Tuesday, October 13, 2015

Who Else is in the Doubt Industry?

According to the film, The Merchants of Doubt are pundits-for-hire who say what their corporate masters wish.  These shill scientists cast doubt on genuine scientists who say the corporations’ products are dangerous. The film cites the tobacco industry, the flame retardant industry, and the fossil fuel industry’s climate change deniers.  By now, mainstream science has established that tobacco smoking is a major risk factor for lung cancer and that human emissions of carbon dioxide are a major factor in the current warming.  
I inferred from the film that corporations hired the scientists in the Doubt Industry to substantiate the conclusions already arrived at by the corporations. However, in at least two cases the scientists arrived at their conclusions first.  Dr W C Hueper published his findings before the tobacco industry hired him.  The same thing is true of eminent statistician Ronald A Fisher (1890-1962) who believed the statistical evidence damning smoking wasn’t strong.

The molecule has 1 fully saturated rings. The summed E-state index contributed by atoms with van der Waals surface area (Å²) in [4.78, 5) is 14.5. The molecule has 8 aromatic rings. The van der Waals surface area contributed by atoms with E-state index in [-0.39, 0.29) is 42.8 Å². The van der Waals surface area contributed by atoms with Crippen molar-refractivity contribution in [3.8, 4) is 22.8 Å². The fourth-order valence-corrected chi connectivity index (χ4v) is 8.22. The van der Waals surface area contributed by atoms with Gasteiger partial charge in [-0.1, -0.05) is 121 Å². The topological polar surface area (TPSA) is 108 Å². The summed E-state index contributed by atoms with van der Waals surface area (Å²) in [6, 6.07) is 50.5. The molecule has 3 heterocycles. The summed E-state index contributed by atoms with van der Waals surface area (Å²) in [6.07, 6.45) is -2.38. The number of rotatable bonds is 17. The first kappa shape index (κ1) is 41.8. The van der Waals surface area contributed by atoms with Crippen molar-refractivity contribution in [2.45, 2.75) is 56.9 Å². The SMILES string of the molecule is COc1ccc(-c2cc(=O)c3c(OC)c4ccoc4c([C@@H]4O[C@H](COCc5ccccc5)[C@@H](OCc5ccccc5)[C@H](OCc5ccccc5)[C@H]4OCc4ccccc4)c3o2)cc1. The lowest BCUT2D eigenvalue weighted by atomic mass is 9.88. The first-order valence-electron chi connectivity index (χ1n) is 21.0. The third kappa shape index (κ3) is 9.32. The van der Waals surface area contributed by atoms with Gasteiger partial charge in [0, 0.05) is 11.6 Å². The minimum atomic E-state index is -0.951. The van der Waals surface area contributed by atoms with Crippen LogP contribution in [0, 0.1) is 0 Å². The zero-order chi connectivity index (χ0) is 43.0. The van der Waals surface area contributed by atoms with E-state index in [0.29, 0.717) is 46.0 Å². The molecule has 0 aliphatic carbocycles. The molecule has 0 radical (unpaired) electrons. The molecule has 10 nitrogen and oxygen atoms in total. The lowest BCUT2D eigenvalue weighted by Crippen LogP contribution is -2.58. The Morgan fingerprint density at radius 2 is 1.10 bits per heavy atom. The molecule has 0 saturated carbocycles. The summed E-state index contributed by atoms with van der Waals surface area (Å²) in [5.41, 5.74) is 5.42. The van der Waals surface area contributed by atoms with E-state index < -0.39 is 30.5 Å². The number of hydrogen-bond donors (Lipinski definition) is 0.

Fisher postulated there may have been a third factor linking cancer and smoking, the way ice cream eating and drowning are linked to each other, because they share a common cause – summer.  Or the data could even indicate that lung cancer causes smoking because an inflammation that would lead to cancer would make a person want to smoke, says Jordan Ellenberg in How not to be Wrong.   Fisher, as a eugenicist, believed that genes were a strong factor. Turns out he was right; there are genes that increase susceptibility to lung cancer and genes that protect against the disease. 
A pattern emerges.  Corporations deny the danger of their products, hire scientists to establish doubt about these products, but genuine hero scientists refute the corporate line.  
Two new issues have emerged: genetically modified foods and the vaccination-autism link.  If we stick to the same pattern, the 89%  of scientists who say GMOs are safe, would be part of the Doubt Industry for Monsanto and Syngenta, notwithstanding the two thousand global studies confirming the safety of GM foods.  Moreover, a couple of million children die every year because anti-GMO activists fight golden rice that could save them from blindness and death.